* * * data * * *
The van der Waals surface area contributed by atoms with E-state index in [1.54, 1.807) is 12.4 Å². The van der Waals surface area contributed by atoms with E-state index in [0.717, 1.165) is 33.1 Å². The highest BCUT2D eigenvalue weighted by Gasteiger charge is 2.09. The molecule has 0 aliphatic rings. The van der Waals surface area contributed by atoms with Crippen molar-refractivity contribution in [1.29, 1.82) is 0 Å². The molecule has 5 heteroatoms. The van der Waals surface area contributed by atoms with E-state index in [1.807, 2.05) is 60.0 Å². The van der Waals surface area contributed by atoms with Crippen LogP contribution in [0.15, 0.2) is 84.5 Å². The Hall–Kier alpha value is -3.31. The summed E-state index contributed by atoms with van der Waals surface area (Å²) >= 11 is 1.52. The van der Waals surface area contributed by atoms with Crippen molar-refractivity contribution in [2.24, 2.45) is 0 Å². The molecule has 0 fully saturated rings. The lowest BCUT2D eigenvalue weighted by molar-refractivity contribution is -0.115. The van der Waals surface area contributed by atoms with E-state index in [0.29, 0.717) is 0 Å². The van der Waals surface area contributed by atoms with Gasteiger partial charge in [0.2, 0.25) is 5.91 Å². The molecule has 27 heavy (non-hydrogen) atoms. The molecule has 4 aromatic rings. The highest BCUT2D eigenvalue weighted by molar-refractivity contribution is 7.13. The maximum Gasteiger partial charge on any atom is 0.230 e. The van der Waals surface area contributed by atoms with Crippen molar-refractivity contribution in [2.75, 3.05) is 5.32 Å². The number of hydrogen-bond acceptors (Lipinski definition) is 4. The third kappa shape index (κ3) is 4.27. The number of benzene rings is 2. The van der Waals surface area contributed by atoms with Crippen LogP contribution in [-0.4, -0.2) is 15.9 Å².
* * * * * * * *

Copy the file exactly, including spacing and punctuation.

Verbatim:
The van der Waals surface area contributed by atoms with E-state index in [1.54, 1.807) is 12.4 Å². The van der Waals surface area contributed by atoms with E-state index in [0.717, 1.165) is 33.1 Å². The highest BCUT2D eigenvalue weighted by Gasteiger charge is 2.09. The molecule has 0 aliphatic rings. The van der Waals surface area contributed by atoms with Crippen molar-refractivity contribution in [1.29, 1.82) is 0 Å². The molecule has 5 heteroatoms. The van der Waals surface area contributed by atoms with E-state index in [1.807, 2.05) is 60.0 Å². The van der Waals surface area contributed by atoms with Crippen LogP contribution in [0.15, 0.2) is 84.5 Å². The Hall–Kier alpha value is -3.31. The summed E-state index contributed by atoms with van der Waals surface area (Å²) >= 11 is 1.52. The van der Waals surface area contributed by atoms with Crippen molar-refractivity contribution in [2.24, 2.45) is 0 Å². The molecule has 0 fully saturated rings. The lowest BCUT2D eigenvalue weighted by molar-refractivity contribution is -0.115. The van der Waals surface area contributed by atoms with E-state index in [0.29, 0.717) is 0 Å². The van der Waals surface area contributed by atoms with Gasteiger partial charge in [0.2, 0.25) is 5.91 Å². The molecule has 27 heavy (non-hydrogen) atoms. The molecule has 4 aromatic rings. The highest BCUT2D eigenvalue weighted by molar-refractivity contribution is 7.13. The maximum Gasteiger partial charge on any atom is 0.230 e. The van der Waals surface area contributed by atoms with Crippen molar-refractivity contribution in [2.75, 3.05) is 5.32 Å². The number of hydrogen-bond acceptors (Lipinski definition) is 4. The third kappa shape index (κ3) is 4.27. The number of benzene rings is 2. The van der Waals surface area contributed by atoms with Crippen LogP contribution in [-0.4, -0.2) is 15.9 Å².